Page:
Submitted on 04/20/10
As a lot of you know, this has been a busy couple of weeks for Joe – last week from Sunday thru Wednesday he was in Augusta working The Masters for SAP. And he is working on a big new project which entailed trips to Canada and Germany within about ten days of each other. He needed to go to Vancouver for a day and was going straight from Georgia but I nixed that plan as I had gotten Opening Day tickets for the Giants on Friday for Jacob and me (yes, they won in dramatic fashion after 13 innings). So Joe left for Vancouver on Sunday evening. This week was spring break and we had planned to go to the Monterey Bay Aquarium since the kids have been asking for months to go. We decided that we would pick him up from SFO on Tuesday morning, go to Monterey and stay the night and drop him off on Wednesday at SFO. He planned to travel (round trip) about 20 hours in a plane for less than six hours of meeting in Waldorf. (We had a great time in Monterey by the way. Good thing too.)
Well, Joe’s flight to Europe was probably one of the last to get there – the volcano in Iceland erupted Wednesday afternoon. Joe’s flight was delayed two hours at SFO while they decided what to do, then add extra fuel to fly to French airspace rather than going over the northern route. This added two hours to his flight time, which meant by the time he landed, he was already an hour late for his meeting! He was scheduled to leave Friday noon, but knew that wasn’t happening so changed to a flight for Saturday afternoon. All iffy and up in the air (literally).
As of his night time on Friday, there was no way to know if he is getting out on Saturday. His cohort Alexis waited in line at the airport for more than four hours and later on hold on phone for more than an hour (at which point his phone went dead) just trying to get a flight to Boston where he lives (flights to the east coast from Europe were at first not affected as they do not go over the globe, so to speak). Alexis’s flight is to leave at 1:00 German time, Joe’s flight is at 2:00. When they wake up (with hangovers no doubt because they did a pub crawl tonight), they will know if they get to come home. If not, here is the plan.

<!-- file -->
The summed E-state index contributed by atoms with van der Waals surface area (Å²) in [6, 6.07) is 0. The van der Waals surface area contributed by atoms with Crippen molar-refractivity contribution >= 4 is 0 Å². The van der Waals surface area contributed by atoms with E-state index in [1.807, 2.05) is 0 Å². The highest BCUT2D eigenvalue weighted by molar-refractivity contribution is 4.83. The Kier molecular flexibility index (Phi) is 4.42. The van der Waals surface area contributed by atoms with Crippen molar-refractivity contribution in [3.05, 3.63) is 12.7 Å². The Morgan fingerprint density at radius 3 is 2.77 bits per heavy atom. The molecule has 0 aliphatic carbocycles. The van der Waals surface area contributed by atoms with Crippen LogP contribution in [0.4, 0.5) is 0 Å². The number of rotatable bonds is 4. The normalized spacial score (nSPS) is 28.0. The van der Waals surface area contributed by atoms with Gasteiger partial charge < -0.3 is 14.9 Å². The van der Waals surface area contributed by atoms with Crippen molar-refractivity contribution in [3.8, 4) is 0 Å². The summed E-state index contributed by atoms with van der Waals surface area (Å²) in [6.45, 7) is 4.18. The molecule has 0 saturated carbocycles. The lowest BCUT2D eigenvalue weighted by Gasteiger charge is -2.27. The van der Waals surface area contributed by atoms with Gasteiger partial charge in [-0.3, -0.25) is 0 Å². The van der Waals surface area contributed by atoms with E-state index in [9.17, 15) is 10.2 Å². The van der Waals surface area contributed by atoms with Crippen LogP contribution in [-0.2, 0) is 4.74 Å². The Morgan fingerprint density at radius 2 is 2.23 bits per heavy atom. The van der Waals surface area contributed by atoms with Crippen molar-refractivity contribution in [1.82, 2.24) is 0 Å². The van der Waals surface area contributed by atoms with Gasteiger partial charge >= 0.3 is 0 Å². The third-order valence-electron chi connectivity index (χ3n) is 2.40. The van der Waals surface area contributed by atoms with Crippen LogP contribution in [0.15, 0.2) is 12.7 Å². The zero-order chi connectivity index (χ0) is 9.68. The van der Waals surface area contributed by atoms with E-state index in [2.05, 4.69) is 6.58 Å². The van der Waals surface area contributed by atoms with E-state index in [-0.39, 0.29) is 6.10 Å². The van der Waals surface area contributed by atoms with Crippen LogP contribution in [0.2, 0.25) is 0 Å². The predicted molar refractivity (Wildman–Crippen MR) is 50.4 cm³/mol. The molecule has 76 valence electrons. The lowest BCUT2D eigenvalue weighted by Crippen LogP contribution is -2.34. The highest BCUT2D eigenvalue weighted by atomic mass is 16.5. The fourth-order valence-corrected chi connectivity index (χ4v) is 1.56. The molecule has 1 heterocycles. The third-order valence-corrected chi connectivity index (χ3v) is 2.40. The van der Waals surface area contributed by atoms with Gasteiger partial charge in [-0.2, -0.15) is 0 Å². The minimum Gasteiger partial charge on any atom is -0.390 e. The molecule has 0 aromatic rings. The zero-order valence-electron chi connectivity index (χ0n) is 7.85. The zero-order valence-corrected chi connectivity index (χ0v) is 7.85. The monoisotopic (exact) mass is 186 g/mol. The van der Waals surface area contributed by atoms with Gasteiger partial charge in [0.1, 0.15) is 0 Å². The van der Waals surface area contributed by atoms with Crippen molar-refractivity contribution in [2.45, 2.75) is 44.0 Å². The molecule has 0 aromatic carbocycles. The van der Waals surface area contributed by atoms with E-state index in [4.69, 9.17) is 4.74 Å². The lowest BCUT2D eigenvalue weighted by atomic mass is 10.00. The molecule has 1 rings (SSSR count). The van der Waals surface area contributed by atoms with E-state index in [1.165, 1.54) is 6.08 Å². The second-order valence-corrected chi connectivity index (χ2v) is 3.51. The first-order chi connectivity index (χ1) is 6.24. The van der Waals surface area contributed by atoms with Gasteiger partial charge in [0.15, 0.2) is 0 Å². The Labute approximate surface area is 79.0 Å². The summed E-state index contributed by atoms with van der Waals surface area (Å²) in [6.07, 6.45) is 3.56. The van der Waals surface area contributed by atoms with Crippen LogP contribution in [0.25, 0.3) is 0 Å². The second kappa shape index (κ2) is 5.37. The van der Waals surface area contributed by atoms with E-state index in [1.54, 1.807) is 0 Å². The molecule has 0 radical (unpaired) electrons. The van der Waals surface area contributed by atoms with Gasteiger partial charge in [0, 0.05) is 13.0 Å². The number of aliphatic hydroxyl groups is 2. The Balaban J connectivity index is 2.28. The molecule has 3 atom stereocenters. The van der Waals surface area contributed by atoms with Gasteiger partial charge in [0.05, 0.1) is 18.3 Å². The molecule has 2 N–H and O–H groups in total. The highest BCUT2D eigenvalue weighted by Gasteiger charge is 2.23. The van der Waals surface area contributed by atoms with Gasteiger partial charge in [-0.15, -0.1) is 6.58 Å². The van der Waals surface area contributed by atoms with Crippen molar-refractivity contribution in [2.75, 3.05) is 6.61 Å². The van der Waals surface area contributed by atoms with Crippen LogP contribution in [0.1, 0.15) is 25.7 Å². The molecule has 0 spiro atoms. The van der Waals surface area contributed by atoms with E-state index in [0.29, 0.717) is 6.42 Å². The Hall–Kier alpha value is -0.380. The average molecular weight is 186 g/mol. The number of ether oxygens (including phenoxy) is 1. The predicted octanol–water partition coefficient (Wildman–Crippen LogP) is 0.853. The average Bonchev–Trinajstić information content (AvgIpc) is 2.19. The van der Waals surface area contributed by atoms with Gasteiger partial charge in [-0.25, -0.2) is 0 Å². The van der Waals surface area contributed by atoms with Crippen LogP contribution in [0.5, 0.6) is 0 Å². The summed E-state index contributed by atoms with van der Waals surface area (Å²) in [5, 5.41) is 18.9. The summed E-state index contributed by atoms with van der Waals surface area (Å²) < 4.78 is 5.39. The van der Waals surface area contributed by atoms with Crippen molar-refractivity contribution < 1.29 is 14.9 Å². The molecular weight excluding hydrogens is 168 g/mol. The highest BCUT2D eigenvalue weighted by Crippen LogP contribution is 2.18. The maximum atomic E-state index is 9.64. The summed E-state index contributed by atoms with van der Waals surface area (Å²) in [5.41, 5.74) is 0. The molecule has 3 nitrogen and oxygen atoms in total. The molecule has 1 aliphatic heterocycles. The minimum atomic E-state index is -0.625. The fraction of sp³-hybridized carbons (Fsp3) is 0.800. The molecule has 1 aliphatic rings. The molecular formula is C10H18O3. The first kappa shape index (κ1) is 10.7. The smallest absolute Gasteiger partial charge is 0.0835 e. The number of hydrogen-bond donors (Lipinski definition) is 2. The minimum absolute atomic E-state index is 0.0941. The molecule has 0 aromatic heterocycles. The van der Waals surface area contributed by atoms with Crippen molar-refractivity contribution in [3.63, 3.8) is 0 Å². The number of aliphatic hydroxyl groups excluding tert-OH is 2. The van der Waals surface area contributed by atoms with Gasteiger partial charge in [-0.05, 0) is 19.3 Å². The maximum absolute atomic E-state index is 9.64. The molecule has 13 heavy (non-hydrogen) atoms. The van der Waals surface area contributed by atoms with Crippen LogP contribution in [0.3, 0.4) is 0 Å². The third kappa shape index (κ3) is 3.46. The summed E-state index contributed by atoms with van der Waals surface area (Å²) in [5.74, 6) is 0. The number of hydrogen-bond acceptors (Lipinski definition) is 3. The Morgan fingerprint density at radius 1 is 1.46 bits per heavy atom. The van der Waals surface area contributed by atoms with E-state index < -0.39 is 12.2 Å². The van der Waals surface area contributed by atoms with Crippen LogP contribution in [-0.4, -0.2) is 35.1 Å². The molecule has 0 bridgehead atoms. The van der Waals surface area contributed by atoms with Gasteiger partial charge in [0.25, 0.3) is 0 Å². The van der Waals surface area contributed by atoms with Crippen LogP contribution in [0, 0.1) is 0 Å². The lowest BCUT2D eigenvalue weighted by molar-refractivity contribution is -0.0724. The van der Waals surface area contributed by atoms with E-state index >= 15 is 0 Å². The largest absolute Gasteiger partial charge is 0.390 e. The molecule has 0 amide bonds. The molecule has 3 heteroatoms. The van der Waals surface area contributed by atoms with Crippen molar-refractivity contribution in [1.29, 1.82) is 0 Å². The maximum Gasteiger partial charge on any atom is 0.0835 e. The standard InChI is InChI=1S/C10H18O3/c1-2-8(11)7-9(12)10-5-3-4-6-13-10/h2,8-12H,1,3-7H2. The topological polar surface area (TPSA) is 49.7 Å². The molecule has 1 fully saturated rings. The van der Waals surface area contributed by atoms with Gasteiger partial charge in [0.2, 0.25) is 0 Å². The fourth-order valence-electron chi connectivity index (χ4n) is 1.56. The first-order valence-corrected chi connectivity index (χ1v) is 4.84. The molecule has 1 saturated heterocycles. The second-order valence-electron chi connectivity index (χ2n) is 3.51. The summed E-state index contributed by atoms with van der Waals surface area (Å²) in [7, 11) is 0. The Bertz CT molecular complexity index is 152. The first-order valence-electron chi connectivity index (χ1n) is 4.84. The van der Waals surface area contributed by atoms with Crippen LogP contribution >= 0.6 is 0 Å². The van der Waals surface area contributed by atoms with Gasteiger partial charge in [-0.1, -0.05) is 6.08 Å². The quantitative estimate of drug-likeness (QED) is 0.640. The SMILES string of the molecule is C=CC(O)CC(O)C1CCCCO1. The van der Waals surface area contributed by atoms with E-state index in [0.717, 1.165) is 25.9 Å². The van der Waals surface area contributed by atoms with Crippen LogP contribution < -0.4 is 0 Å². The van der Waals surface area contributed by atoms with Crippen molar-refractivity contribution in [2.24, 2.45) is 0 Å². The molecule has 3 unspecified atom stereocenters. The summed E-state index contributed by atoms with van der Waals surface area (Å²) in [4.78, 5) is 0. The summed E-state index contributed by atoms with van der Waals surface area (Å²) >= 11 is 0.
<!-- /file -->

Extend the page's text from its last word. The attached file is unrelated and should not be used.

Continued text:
They will contact Travel and see if they can get a flight out of Rome, which is one of the only European airports still open. They will fly to where ever via where ever to get back to the States.
If that is not an option, I think that Joe will try to swim the Atlantic.
I can see some of you in the audience raising your hands, thinking, why don’t they just stay in Germany and wait for the next available flight? Good question – lots of problems.
There were 16,000 flights cancelled in Europe today (so I heard on the news). There are more than 100,000 travelers stranded all over the globe, and now planes and crews are all out of position for current and future flights. SAP alone had 250 employees affected by this, 50 staying at the same hotel with Joe. Five employees got out on the company jet to Rome today, and then flew commercial airline to Asia. They will be in the air for 35 hours before getting home.
Now, some of you are thinking “Poor Joe, how difficult.” But wait, what about ME? I am the one stuck home trying to entertain three active kids during spring break while my partner is off globe trotting, going to The Masters, Vancouver, Germany, and now probably Rome. That is a problem I WANT to have, not the same humdrum existence of laundry, dishes, meals, dog walks. What an adventure! Driving through Europe to Rome – wow, something that only college kids do, right?
Okay, if it we were doing it as a couple, it would be a lifetime story, but I know that Joe wants to get home to the kids and I certainly can use the second set of parental hands. Luckily for me (in case you were asking), my right hand go to lady is back from her awesome vacation to St. Thomas, so I will have help on the home front (thank God for Cheryl!!).
Will let you know if Joe’s home flight goes through the Bahamas – then I really won’t see him for another week!